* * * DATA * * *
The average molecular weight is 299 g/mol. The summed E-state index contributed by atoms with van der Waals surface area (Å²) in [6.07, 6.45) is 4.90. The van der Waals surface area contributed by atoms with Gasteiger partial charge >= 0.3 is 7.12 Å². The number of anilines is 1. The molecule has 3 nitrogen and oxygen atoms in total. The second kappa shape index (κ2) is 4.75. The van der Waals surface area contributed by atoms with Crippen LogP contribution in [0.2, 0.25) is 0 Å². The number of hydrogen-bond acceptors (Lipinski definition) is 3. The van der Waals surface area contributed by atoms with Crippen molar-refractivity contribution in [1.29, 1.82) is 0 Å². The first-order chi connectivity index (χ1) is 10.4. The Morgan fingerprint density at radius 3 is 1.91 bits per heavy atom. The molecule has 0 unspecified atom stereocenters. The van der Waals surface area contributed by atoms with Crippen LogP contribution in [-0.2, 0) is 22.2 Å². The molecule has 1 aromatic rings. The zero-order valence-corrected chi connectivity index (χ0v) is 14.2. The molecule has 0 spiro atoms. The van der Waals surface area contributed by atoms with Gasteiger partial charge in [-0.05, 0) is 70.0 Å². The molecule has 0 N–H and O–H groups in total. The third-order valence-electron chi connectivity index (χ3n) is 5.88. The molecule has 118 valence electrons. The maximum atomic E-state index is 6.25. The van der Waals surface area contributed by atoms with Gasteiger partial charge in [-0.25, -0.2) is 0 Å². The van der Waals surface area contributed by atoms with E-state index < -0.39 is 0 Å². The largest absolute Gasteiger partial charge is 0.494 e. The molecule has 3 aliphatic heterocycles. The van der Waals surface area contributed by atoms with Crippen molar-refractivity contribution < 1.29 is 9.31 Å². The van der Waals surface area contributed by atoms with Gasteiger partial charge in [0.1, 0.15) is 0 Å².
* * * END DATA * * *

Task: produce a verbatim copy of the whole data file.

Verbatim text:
The average molecular weight is 299 g/mol. The summed E-state index contributed by atoms with van der Waals surface area (Å²) in [6.07, 6.45) is 4.90. The van der Waals surface area contributed by atoms with Gasteiger partial charge >= 0.3 is 7.12 Å². The number of anilines is 1. The molecule has 3 nitrogen and oxygen atoms in total. The second kappa shape index (κ2) is 4.75. The van der Waals surface area contributed by atoms with Crippen LogP contribution in [0.2, 0.25) is 0 Å². The number of hydrogen-bond acceptors (Lipinski definition) is 3. The van der Waals surface area contributed by atoms with Crippen molar-refractivity contribution in [1.29, 1.82) is 0 Å². The first-order chi connectivity index (χ1) is 10.4. The Morgan fingerprint density at radius 3 is 1.91 bits per heavy atom. The molecule has 0 unspecified atom stereocenters. The van der Waals surface area contributed by atoms with Crippen LogP contribution in [-0.2, 0) is 22.2 Å². The molecule has 1 aromatic rings. The zero-order valence-corrected chi connectivity index (χ0v) is 14.2. The molecule has 0 spiro atoms. The van der Waals surface area contributed by atoms with Gasteiger partial charge in [-0.05, 0) is 70.0 Å². The molecule has 0 N–H and O–H groups in total. The third-order valence-electron chi connectivity index (χ3n) is 5.88. The molecule has 118 valence electrons. The maximum atomic E-state index is 6.25. The van der Waals surface area contributed by atoms with Gasteiger partial charge in [-0.25, -0.2) is 0 Å². The van der Waals surface area contributed by atoms with E-state index < -0.39 is 0 Å². The largest absolute Gasteiger partial charge is 0.494 e. The molecule has 3 aliphatic heterocycles. The van der Waals surface area contributed by atoms with Crippen molar-refractivity contribution < 1.29 is 9.31 Å². The van der Waals surface area contributed by atoms with Gasteiger partial charge in [0.1, 0.15) is 0 Å².